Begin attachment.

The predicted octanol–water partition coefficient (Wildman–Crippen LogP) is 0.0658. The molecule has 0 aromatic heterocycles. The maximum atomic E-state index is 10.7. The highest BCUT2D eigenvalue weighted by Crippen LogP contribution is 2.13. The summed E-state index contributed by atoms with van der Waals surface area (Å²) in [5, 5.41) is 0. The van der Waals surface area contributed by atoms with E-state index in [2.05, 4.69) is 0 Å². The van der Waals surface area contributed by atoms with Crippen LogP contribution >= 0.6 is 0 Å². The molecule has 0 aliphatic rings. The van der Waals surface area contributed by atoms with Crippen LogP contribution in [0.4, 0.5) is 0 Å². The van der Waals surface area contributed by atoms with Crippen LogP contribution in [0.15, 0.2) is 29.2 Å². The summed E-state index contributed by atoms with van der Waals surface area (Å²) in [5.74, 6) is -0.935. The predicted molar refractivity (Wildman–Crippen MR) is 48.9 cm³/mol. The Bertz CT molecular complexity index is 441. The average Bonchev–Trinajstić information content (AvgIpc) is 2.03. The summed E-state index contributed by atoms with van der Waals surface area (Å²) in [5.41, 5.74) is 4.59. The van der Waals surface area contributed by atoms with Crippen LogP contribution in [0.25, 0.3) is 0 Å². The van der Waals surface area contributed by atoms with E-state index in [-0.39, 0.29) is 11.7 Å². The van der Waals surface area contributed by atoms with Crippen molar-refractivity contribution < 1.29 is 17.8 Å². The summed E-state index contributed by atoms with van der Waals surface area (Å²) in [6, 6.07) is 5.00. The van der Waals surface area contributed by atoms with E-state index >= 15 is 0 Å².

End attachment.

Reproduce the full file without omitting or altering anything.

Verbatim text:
The predicted octanol–water partition coefficient (Wildman–Crippen LogP) is 0.0658. The molecule has 0 aromatic heterocycles. The maximum atomic E-state index is 10.7. The highest BCUT2D eigenvalue weighted by Crippen LogP contribution is 2.13. The summed E-state index contributed by atoms with van der Waals surface area (Å²) in [5, 5.41) is 0. The van der Waals surface area contributed by atoms with E-state index in [2.05, 4.69) is 0 Å². The van der Waals surface area contributed by atoms with Crippen LogP contribution >= 0.6 is 0 Å². The molecule has 0 aliphatic rings. The van der Waals surface area contributed by atoms with Crippen LogP contribution in [0.4, 0.5) is 0 Å². The van der Waals surface area contributed by atoms with Crippen LogP contribution in [0.15, 0.2) is 29.2 Å². The summed E-state index contributed by atoms with van der Waals surface area (Å²) in [5.74, 6) is -0.935. The predicted molar refractivity (Wildman–Crippen MR) is 48.9 cm³/mol. The Bertz CT molecular complexity index is 441. The average Bonchev–Trinajstić information content (AvgIpc) is 2.03. The summed E-state index contributed by atoms with van der Waals surface area (Å²) in [5.41, 5.74) is 4.59. The van der Waals surface area contributed by atoms with Crippen LogP contribution in [0.25, 0.3) is 0 Å². The van der Waals surface area contributed by atoms with E-state index in [-0.39, 0.29) is 11.7 Å². The van der Waals surface area contributed by atoms with Crippen molar-refractivity contribution < 1.29 is 17.8 Å². The summed E-state index contributed by atoms with van der Waals surface area (Å²) in [6, 6.07) is 5.00. The van der Waals surface area contributed by atoms with E-state index >= 15 is 0 Å².